which i never understood, because my *mom*, unlike my step dad is not deliberately prejudiced against black people (shs is prejudiced, but she doesn’t think she is. she thinks that she can’t be a bigot because we are Cherokee… i’m still trying to teach her to see reality…)
    so i spent years building a secret collection of MJ stuff – tapes, posters, i had a Thriller “action figure”, everything.
    when the child-molestation cases came out, it didn’t even phase me at first – MJ had always be associated with abuse in my mind, my step dad would do something to me and then i’d go hide in my closet listening to BillieJean over and over. most of the songs from Thriller were actually used by one of my shrinks in some of my therapy years ago (i can’t remember what it’s called, but its a treatment for PTSD where you voluntarily subject yourself to triggers over and over, so that you reassociate them with something that isn’t tramatic)

    i hadn’t thought about any of this in years, i just avoided talking about Michael Jackson because of the weirness – MJ was a tangible good for me as an escape from my step dad, but after step dad died, hearing MJ music sometimes triggered flashbacks. so i went out of my way to not listen to MJ, to not read about MJ, etc. even after i went through the therapy. it was just easier.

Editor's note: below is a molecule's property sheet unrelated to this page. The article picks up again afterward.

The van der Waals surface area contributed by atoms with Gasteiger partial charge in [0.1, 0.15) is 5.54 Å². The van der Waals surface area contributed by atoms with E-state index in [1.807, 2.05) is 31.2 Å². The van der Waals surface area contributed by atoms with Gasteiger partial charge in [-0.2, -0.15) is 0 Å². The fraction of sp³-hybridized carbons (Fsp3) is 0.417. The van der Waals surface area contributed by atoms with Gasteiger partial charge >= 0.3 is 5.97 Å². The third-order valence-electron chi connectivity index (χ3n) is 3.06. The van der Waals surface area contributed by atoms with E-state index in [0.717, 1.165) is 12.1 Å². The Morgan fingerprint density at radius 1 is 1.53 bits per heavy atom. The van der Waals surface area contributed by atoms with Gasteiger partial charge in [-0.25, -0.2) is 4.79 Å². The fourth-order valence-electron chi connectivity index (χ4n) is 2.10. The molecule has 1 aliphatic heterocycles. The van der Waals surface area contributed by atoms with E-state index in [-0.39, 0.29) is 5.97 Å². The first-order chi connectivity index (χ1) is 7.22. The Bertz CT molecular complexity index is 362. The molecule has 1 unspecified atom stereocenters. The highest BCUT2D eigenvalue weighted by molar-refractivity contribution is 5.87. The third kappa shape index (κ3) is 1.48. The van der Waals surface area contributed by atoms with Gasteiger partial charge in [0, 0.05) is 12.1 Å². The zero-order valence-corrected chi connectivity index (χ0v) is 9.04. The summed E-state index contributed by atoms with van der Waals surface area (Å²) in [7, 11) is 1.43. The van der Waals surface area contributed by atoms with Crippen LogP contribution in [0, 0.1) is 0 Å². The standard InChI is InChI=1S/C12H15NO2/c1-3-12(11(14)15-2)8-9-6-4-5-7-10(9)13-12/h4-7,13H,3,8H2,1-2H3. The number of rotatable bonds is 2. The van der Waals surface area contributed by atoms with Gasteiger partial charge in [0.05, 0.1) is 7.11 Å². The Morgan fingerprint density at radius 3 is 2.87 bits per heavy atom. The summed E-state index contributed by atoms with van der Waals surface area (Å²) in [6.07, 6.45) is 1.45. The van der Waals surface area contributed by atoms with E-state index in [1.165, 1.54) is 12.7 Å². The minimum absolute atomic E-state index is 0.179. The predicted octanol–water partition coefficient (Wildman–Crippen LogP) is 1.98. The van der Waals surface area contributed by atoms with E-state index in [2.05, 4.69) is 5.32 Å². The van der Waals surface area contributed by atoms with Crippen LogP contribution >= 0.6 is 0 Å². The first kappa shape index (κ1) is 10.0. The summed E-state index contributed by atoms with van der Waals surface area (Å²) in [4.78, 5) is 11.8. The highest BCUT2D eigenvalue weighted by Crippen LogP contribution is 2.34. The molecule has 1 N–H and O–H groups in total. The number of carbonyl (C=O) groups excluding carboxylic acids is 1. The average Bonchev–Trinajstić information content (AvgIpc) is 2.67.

i was very weirded out about him dying, but i didn’t realize why until your post made me think about it. i’ve been sitting here writing in my journal, mapping out everything. i had horrible nightmares last night that were actually full of scenes from Thriller except my step dad was playing MJ in my dream…

    anyway, all this babbling is me saying “Thank you Holly – i’m not sure i would have figured out what my problem was without your post!”
    and, also, thank you MJ – you had a very fucked up life, you (probably) did some really bad things – but you also did a lot of good; i know i am not the only person who was helped by your music, your dance, your energy, and i am sure i am not the only surviver of abuse who took heart and inspiration from your sucess in spite of your abuse. i hope you have a *nice*, easy, non-abusive and not invaded by celebrity-dom life in your next cycle on the Wheel.

  10. Shelby says: